Blackhawks trade of Lehner leaves some former teammates disappointed
ST. LOUIS — Jonathan Toews has seen dozens and dozens of players come and go from the Blackhawks over the past 13 seasons.
Some come in quietly and remain quiet. Others let their guard down a little bit at a time and eventually take on a leadership role.
And then was Robin Lehner.
Right from the start, the 6-foot-4 goalie made his presence felt with his Blackhawks teammates this season.
He was loud. Verbose. Impactful. Intense. Passionate. Fiercely competitive. Driven to win.
Everything Toews, Patrick Kane, Duncan Keith and others want to see in a veteran.
So it shouldn't be a surprise that Stan Bowman's decision to trade Lehner to Vegas on Monday was met with mixed feelings, surprise and plenty of disappointment.
Because while the Hawks did acquire 26-year-old goalie Malcolm Subban, a defense prospect and a second-round pick in the deal, there was definitely hope that Lehner would be around for the long-term.
“With how vocal he was I think you feel it and you believe ... that a guy really wants to be here and he wants to win and he believes in this group,” Toews said. “I think he took a one-year deal to come here because he knew there was some experience in this room and there was a lot of potential here that was untapped.
“So, yeah, you kind of assume with the way he's been playing that he is going to be here longer than that. Kind of crazy how fast this turned around.”
Kane feels the same way.
“Yeah. Yeah,” he said when asked if he hoped Lehner would eventually ink an extension. “The way he played and how good he was all year you thought that might be the route they were going to go. I guess you never really know in this business.”
These comments did not surprise general manager Stan Bowman, who once again wouldn't discuss if he'd entered into contract negotiations with Lehner.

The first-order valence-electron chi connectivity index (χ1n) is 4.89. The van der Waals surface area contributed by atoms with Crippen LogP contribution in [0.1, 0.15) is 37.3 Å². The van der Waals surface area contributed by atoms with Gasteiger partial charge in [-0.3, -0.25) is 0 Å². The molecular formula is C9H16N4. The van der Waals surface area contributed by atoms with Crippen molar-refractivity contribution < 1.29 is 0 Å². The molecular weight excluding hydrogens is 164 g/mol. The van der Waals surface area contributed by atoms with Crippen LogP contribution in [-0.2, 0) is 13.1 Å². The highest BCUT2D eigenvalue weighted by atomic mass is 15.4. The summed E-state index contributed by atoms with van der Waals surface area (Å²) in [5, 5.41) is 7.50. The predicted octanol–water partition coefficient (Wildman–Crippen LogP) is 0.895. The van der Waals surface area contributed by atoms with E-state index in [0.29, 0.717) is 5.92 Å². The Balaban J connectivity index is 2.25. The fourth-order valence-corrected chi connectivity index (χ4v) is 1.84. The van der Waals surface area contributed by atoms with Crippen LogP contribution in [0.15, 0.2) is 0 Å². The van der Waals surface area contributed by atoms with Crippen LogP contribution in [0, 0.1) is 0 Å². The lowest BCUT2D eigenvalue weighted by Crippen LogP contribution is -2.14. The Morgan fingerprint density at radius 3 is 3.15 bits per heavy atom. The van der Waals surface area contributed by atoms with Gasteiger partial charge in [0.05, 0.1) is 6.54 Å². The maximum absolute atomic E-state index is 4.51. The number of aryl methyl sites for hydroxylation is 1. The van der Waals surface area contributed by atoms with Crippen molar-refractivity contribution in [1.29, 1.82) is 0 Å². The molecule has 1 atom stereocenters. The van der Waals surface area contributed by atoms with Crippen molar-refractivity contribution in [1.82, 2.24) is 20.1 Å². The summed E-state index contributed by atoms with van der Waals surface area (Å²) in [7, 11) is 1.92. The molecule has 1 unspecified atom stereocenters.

“It's unusual for a player to say, ‘We're glad he's not back' or ‘We're relieved that he's not coming back,'” Bowman said. “I mean Robin's a very likable guy and he's a great goalie too.
“So that doesn't surprise me. ... They want everyone to stay. They like these guys. They spend several hours a day every day together. You get close to people. So I understand that part of it. ...
“We have to look at what's best for our organization in the longer term as well and that's part of asset management.”
After a practice in January, Lehner told a group of reporters that he'd been taking discounts his whole life and wanted to be treated fairly in future contract talks. He sent a tweet out Tuesday in response to a retweet of my Daily Herald story from that day said in part: “Was willing to do short term. Money was never discussed. Life goes on. Enjoyed my time in Chicago.”
So we'll close the book on Lehner, who figures to make Vegas one of the odds-on favorites to come out of the West this spring.
As for the Hawks, it is certainly fair to wonder if the arrow is pointing up, down or sideways.
First off, there are serious questions about who the goalie will be next year. Perhaps it will be Corey Crawford. Perhaps it will be another unrestricted free agent. Perhaps it will be Lehner.
There are serious salary-cap issues as well. Brent Seabrook ($6.875 million), Calvin de Haan ($4.55 million) and Andrew Shaw ($3.9 million) will all be back on the books next season unless they are moved.
And, of course, Toews, Kane and Keith aren't getting any younger. It's not exactly realistic to think they're going to keep playing at the level they are now in 2021, '22, '23 and beyond.
“I'm not really commenting on the direction,” Toews said. “That's not really up to me to talk about.”
But what if it takes a while for the Hawks to start going in the right direction?
Like three years? Or four? Or five?
Are Toews, Kane and Keith willing to be that patient?
“That's something we'll have to discuss with (John McDonough) after the season and kind of see where everyone's at,” Kane said. “I'm sure they'll be some conversations once the season's over.”
How much say will they have, though? Apparently not much.
“Their job is to play hockey, not so much to manage a team,” Bowman said. “I don't think that's really fair to them to bring them into the decision-making process.
“They've earned the respect based on what they've accomplished. But ... just like I don't go down there and talk to them about their shift last night in overtime ... I think they have their job to do and I have my job to do.”